James Baldwin was quoting from an old spiritual, a old slave song for liberation called Mary Don’t You Weep, which had been recorded by the Swan Silvertones and become a hit in 1959.  “God gave Noah the rainbow sign” – they’re talking about Genesis, chapter 9:8-17 when God sees that the destruction of all living creatures in the flood was too much, and so God makes a promise not only to Noah and his family – it is for all life on earth – that God will never again destroy all life by the waters of a flood, and the sign of the promise is a great rainbow God sets in the sky, promising that whenever the rainbow appears it will be a reminder, for God as well as all living creatures, of the covenant.

But the slave song ends – not with that clean guarantee of the rainbow, but with a threat – no more water but fire next time, which is the name of the book in which James Baldwin wrote what he said about the chance “to end the racial nightmare and achieve our country and change the history of the world.”

We haven’t done it, we haven’t ended the racial nightmare, and the punishing fire that’s been burning has consumed countless souls for far too long, the fire that burns in the wake of James Baldwin’s vision, that fire that consumes some, and scorches us all, because we are, as Dr. King said, all connected, all interrelated, inextricably bound in this closed system of suffering and separation, that continues to say some people are real and others are not real people.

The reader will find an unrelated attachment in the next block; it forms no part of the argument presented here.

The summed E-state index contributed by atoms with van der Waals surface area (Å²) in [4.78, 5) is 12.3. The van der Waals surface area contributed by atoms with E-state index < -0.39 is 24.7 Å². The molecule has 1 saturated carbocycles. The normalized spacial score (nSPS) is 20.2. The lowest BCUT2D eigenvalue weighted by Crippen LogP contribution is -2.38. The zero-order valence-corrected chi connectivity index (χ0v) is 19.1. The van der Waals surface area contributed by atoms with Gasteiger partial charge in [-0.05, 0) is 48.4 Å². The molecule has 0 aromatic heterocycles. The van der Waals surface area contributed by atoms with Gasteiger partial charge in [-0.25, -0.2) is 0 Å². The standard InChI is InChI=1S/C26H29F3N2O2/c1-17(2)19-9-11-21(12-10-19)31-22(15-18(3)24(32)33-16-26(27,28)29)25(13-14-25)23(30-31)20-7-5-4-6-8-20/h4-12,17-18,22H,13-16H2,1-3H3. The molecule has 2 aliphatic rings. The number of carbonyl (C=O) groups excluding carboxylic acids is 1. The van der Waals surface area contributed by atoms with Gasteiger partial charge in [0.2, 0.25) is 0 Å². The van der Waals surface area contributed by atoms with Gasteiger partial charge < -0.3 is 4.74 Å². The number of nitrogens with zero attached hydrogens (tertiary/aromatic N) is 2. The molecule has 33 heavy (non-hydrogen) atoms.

Now we all feel it.  Now we all know we’re being burned.  And it hurts.  And this is part of being awake, this paying attention enough to see that the promise, the goodness, the redemption, lies by going against the established way.  And as Dr. King said in his Ware Lecture, this being awake is, in its most essential form, the work of the church: instilling in our people the realization that all life is absolutely interrelated and we are all tied together, affirming the essential immorality of racial segregation –which we have not ended, so we have not accomplished; refuting all beliefs and assumptions of racial superiority and inferiority – and these days we must add gender, religion, sexual orientation and class.  Dr. King told us we can’t be content to think better, we must act, especially through legislation, to end discrimination and segregation which ghettoizes and condemns whole communities of people and neighbors, children, people’s very hearts and souls.  He reminded us, decades before anyone said in the wake of President Obama’s election that we were living in a post-racial age, that we cannot buy into myths of having gotten further than we have – that believing things are better than they are is part of being asleep.  He repeated that our discontent must be expressed in non-violent means, that even though most revolutions have come about by mating hope with hate, this revolution must be grounded in hope joined to love.  He adjured us to stay maladjusted to what is wrong and broken in our society, proposing a new organization, the IAAACM: The International Association for the Advancement of Creative Maladjustment.  And he closed reaffirming his very real hope, his very real belief that we can solve the problem of our inhumanity to each other, and make ourselves all free, at last.